Reddit Took Down This Biphobic Woman Who Accused Her Bi Sister of 'Lying' About Being Gay
Look, it’s 2023. In this day and age, I assume most people — yes, even straight, cisgender folks — know that sexuality is a spectrum. It is also a highly personal and dynamic thing. There’s absolutely nothing wrong with identifying as one sexual orientation for a period of time and changing your mind later.
Alas, it appears one Reddit user didn’t get the memo. Instead, she has accused her sister of “lying” about her lifelong attraction to women after she came out as bisexual and started dating a man.
Writing in the infamous /AmITheAsshole Subreddit, user @Objective_Cup6423 gave us this for context: Her sister (19) made it “clear very young that she is into girls.” She never formally came out, opting instead to do so implicitly by talking about her crushes on girls. It appears her family, including @Objective_Cup6423, just assumed she was a lesbian.
The sister in question “has a really close best friend, Ben, who was always allowed to come over and even sleep at our house, because our parents viewed him as just a friend,” @Objective_Cup6423 continued. “Meanwhile, I was never allowed to have boys over. Their relationship was always a bit suspicious to me, because they were always very close physically, play wrestling with each other and such.” That could mean anything, but I digress.
Lo and behold, @Objective_Cup6423’s sister is now living with Ben at college. She recently revealed to the family that they are, in fact, dating.
“Our parents were really surprised, but they didn’t say anything,” the Redditor wrote. “I pulled her aside to ask what’s up. I see two options: 1) She is not into Ben, but suddenly decided to use him as a beard and go back to the closet for some mysterious reason. 2) She was always into him and they had been secretly dating all this time, and she purposefully lied to our parents to be able to spend more time with Ben.” Excuse me, what?!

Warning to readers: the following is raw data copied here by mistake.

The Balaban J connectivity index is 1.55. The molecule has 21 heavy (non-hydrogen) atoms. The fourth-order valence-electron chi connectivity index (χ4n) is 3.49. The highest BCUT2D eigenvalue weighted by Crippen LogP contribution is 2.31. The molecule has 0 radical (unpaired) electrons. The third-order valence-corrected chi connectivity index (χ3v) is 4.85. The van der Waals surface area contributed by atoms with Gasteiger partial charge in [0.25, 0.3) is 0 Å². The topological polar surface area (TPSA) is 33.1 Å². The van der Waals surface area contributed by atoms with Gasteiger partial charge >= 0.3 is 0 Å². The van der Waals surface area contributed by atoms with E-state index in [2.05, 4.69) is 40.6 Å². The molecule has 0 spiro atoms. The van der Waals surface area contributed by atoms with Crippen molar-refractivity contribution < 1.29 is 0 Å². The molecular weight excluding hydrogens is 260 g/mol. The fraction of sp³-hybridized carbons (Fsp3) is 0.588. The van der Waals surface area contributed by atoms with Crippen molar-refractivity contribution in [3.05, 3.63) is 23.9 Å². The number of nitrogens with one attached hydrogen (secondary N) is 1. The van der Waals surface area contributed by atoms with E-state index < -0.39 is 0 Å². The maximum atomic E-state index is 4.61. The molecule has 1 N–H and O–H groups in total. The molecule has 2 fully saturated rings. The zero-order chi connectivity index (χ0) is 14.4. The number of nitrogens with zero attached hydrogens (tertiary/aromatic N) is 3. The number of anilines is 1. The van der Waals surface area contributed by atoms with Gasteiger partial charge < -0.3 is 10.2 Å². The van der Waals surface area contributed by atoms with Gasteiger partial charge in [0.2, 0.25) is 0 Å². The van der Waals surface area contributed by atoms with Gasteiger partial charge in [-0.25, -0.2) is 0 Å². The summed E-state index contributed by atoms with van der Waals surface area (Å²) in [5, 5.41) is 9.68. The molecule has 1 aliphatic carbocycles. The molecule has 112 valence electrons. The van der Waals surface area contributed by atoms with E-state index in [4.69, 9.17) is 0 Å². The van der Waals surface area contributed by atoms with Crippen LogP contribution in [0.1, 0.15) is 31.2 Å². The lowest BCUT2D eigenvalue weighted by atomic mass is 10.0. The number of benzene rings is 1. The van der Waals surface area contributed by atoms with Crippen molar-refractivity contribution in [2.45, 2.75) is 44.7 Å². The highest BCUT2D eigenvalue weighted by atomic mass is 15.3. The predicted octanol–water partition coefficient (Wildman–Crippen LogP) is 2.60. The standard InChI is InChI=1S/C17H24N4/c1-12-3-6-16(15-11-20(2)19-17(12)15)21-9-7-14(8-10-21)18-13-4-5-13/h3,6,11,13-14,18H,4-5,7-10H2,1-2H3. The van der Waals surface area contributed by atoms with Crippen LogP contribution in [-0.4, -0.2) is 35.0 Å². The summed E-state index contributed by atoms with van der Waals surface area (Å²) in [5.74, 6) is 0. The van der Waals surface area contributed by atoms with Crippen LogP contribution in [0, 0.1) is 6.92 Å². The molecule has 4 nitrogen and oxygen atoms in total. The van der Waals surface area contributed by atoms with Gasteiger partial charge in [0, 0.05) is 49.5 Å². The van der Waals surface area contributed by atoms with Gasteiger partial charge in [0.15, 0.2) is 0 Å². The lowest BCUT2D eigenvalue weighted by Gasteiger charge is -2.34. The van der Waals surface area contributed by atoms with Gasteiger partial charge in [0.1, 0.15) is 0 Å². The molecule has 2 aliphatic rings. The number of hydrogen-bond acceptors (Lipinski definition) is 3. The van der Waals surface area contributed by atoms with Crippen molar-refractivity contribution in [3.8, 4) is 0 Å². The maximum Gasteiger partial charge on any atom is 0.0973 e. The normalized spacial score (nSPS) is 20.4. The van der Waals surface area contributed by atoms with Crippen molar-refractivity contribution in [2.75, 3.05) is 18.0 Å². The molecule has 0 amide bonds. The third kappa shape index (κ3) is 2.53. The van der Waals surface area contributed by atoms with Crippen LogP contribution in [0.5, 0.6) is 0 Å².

The sis had this to say: “She said that she didn’t lie, she needed time to figure out her sexuality, and coming to terms with her bisexuality when everyone treated her like a lesbian since she was 8 didn’t make it easy for her. She also said that if I have a problem with our parents not letting me have boys over, I need to take it up with them, not her.”
A totally valid and measured response to some big presumptions, right? Not according to @Objective_Cup6423: “I think asking her what’s going on was an absolutely fair question, and her reaction is over the board. But on the other hand, I’m straight and I have no clue how it is to grow up openly lesbian/closeted-ly bi. AITA?”
According to Redditors in comments, she was absolutely in the wrong — and perpetuating some seriously harmful biphobic rhetoric. After all, bisexuality is a valid and common orientation. There’s literally no need to “choose” between liking one gender or another, nor is there any rush to come out or figure out how you identify.
“OP: YTA,” one user wrote. “Bisexuality is a thing, and the kind of erasure you’re enacting is part of what makes it so hard for some bi people to sort out their orientation.”
“You all assumed a child’s (!!!) sexuality, but when that child grew up and figured out who they were, it didn’t fit into what you assumed, and now you find an issue with it,” another commenter pointed out. “Your anger is misplaced, and you should be speaking with your parents, not your sister.”
One Redditor astutely noted a “third option” @Objective_Cup6423 missed when she confronted her sister: “She and Ben were friends for that entire time, but she repressed / didn’t understand her feelings and it took [until] college to understand her feelings for him. I know people who identify as gay but later realize they’re bisexual. Sexual identities are fluid!“
“You’re not an asshole for not understanding this,” the Redditor concluded, “but YTA for how you handled it.”
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